Pituitary Disorders: SIADH versus DI

SimpleNursing Editorial Team Mar 16, 2018

Between SIADH and DI, which one retains and which one excretes too much water? If you’re a bit confused between the two, here’s a quick rundown of the two pituitary disorders that are commonly included in major exams.

Posterior Pituitary (pee-pee) is for ADH

Let’s backtrack a bit and review on the primary function of the posterior pituitary gland.

The posterior pituitary is mainly responsible for the secretion of the antidiuretic hormone (ADH) which is the hormone that triggers either water retention or excretion. Water excretion is in the form of urine (pee-pee).

The antidiuretic hormone, as what we’ve previously discussed, is similar to a turnstile in a train station or a fair that puts water back to be reabsorbed by the body. ADH acts directly on the exit portals to control fluid that goes in or out. Antidiuretic hormone prevents the kidneys from excreting water out of the body.

            Posterior pituitary (pee-pee) = ADH = water excretion or absorption

Syndrome of Inappropriate Antidiuretic Hormone (SIADH)

The syndrome of inappropriate antidiuretic hormone (SIADH) is a disorder that has increased antidiuretic hormone. You can remember this by breaking down SIADH to SI and ADH.

Recall your Spanish course wherein “si” in English is “yes.” Now, consider “Si” as “mas” or in English, “more.” So, when applied to SI ADH, you’re basically saying, “Yes ADH, we have more ADH.” This technically means that when you have SIADH, you have increased water reabsorption.

            SIADH = “Si ADH, mas ADH” = Yes ADH, more ADH = increased water reabsorption

The Signs and Symptoms of SIADH

When you think of someone who has SIADH (more ADH), you have to consider that there is increased water retention. So, what happens if there is increased retention of water inside the body?

  1. Fluid volume overload, bounding pulses, jugular vein distention (JVD), increased blood pressure that may lead to headaches
  2. Laboratory values – hemodilution
  3. Edema
  4. Urine analysis – high specific gravity (1.03), brown or dark, odorous urine

Diabetes Insipidus (DI)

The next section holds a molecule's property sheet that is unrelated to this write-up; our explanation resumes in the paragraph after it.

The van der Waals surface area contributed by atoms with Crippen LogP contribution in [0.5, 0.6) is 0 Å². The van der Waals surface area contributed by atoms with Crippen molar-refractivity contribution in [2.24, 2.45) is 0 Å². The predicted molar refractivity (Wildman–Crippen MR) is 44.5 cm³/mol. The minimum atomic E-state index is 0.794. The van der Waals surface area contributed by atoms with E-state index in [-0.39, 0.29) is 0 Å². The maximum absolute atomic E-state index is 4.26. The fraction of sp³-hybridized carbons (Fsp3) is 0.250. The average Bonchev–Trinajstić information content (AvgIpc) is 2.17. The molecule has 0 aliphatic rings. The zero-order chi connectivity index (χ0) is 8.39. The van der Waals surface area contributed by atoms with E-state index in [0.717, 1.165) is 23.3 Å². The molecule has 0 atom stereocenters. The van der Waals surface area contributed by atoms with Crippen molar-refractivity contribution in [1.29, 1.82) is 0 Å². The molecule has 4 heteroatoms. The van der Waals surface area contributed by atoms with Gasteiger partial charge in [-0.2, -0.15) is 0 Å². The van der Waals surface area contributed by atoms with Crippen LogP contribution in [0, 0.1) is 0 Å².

Diabetes insipidus is a condition that’s telling your ADH to get lost or die; thus, you can remember diabetes insipidus as DI ADH for “die ADH.” When there is less or no ADH in the body, water is not reabsorbed by the body.

            DI = Die ADH = less or no ADH = increased water excretion

The Signs and Symptoms of DI

So, DI is just the opposite of SIADH. When your client has DI, there is decreased water retention and increased urine output. So, what happens to a client who has DI?

  1. Weak thread pulse, poor skin turgor due to dehydration
  2. Low blood pressure
  3. Laboratory values – hemo-concentrated, increased hemoglobin and hematocrit
  4. Sinkable episodes – very dizzy and faint due to decreased fluid retention
  5. Urine analysis – very low specific gravity (1.005), diluted urine
  6. Increased potassium and sodium in the urine

Points to Remember

In a nutshell, the signs and symptoms of SIADH and DI are mainly because of ADH. When you have too much of ADH, you have SIADH. On the other hand, if you have decreased ADH, you have DI. You can also put it this way:

  • SIADH – In the body and not in the potty
  • DI – In the potty and not in the body

So, that’s the simplified explanation on the difference between SIADH and DI. I hope this cleared up the confusion and helped you distinguishing how SIADH and DI work.

For more fun and insightful discussions of other nursing fundamentals and diseases, visit simplenursing.com.

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